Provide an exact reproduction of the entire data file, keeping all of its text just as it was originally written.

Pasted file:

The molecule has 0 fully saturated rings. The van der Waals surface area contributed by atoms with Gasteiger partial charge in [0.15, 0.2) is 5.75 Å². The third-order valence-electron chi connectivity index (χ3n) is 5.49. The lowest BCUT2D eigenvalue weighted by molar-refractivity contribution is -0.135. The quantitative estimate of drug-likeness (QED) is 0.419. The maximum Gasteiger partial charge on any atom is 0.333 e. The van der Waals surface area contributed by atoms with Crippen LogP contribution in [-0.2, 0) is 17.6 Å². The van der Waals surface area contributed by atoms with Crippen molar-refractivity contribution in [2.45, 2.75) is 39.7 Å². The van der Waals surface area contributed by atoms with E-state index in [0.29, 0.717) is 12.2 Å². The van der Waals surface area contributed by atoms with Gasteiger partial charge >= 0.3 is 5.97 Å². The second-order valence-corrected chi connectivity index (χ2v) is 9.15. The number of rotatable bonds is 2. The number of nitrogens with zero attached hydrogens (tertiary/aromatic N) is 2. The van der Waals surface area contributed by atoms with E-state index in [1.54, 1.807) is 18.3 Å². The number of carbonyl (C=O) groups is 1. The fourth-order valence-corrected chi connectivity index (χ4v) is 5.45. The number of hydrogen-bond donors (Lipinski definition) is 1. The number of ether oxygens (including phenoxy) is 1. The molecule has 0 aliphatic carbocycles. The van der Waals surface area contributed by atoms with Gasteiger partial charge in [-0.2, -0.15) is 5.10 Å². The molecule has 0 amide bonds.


The molecule has 0 fully saturated rings. The van der Waals surface area contributed by atoms with Gasteiger partial charge in [0.15, 0.2) is 5.75 Å². The third-order valence-electron chi connectivity index (χ3n) is 5.49. The lowest BCUT2D eigenvalue weighted by molar-refractivity contribution is -0.135. The quantitative estimate of drug-likeness (QED) is 0.419. The maximum Gasteiger partial charge on any atom is 0.333 e. The van der Waals surface area contributed by atoms with Crippen LogP contribution in [-0.2, 0) is 17.6 Å². The van der Waals surface area contributed by atoms with Crippen molar-refractivity contribution in [2.45, 2.75) is 39.7 Å². The van der Waals surface area contributed by atoms with E-state index in [0.29, 0.717) is 12.2 Å². The van der Waals surface area contributed by atoms with Gasteiger partial charge >= 0.3 is 5.97 Å². The second-order valence-corrected chi connectivity index (χ2v) is 9.15. The number of rotatable bonds is 2. The number of nitrogens with zero attached hydrogens (tertiary/aromatic N) is 2. The van der Waals surface area contributed by atoms with E-state index in [1.54, 1.807) is 18.3 Å². The number of carbonyl (C=O) groups is 1. The fourth-order valence-corrected chi connectivity index (χ4v) is 5.45. The number of hydrogen-bond donors (Lipinski definition) is 1. The number of ether oxygens (including phenoxy) is 1. The molecule has 0 aliphatic carbocycles. The van der Waals surface area contributed by atoms with Gasteiger partial charge in [-0.2, -0.15) is 5.10 Å². The molecule has 0 amide bonds.